In 1870-72, John Marius Wilson's Imperial Gazetteer of England and Wales described Veryan like this:
VERYAN, a parish in Truro district, Cornwall; on the coast, 3¾ miles S of Tregony, and 7½ S of Grampound-Road r. station. Post town, Grampound, Cornwall. Acres, 5,627; of which 35 are water. Real property, £6,767. Pop., 1,399. Houses, 346. The manor was known, at Domesday, as Elerkie; and belonged then to the Earl of Mortaigne. ...
V. Bay is a semi-circular indentation between Nare Head and Dodman Point; measures about 5 miles along the chord; and is engirt with cliffs, exhibiting a fine section of Silurian rocks, in association with traps and conglomerates. V. Beacon measures 372 feet in circuit, and 370 feet in height; commands a good view; is traditionally regarded as the burial-place of Gerennius, a king of Cornwall in the 6th century; was opened in 1855; and was then found to contain a kistvaen. The living is a vicarage in the diocese of Exeter. Value, £361. Patrons, the Dean and Chapter of E. The church was rebuilt in 1848. There are three dissenting chapels, and charities £27.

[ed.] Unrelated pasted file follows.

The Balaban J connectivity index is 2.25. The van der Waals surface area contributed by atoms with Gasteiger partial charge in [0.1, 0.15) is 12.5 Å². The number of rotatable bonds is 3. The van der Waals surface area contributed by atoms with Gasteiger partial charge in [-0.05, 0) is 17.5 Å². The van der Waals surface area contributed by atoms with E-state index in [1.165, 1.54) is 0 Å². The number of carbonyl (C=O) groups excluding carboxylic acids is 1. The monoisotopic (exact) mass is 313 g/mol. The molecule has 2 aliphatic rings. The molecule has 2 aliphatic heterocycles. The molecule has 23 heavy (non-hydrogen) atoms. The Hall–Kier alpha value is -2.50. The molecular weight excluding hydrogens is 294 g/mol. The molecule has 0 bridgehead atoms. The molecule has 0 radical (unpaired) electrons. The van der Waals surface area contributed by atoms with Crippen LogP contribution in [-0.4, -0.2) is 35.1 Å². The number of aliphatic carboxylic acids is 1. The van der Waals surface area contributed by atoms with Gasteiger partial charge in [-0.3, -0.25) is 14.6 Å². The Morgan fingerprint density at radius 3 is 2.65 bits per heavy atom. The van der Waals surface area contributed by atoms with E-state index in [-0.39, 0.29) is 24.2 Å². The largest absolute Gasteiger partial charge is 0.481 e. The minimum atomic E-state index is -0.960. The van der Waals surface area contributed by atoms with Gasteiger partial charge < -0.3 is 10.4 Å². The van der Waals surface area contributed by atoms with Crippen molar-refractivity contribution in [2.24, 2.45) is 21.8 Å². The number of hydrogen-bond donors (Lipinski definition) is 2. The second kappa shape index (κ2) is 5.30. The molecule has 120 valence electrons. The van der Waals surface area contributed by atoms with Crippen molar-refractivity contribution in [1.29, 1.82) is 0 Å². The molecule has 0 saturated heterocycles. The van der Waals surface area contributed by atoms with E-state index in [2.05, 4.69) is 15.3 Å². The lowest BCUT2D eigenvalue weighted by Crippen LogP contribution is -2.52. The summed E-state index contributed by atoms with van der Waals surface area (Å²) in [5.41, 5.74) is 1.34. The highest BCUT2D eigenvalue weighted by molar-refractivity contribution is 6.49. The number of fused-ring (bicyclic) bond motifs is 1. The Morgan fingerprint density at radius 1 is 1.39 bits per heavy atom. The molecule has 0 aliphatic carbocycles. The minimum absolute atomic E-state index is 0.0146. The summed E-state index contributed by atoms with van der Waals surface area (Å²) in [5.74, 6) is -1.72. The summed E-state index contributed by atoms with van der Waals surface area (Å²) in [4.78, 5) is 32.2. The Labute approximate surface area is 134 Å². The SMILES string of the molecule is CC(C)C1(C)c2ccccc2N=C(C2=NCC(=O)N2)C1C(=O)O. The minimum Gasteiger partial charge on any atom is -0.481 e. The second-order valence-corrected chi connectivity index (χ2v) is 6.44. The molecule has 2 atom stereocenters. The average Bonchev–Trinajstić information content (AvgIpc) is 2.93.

GB Historical GIS / University of Portsmouth, History of Veryan, in Carrick and Cornwall | Map and description, A Vision of Britain through Time.
Date accessed: 24th March 2017
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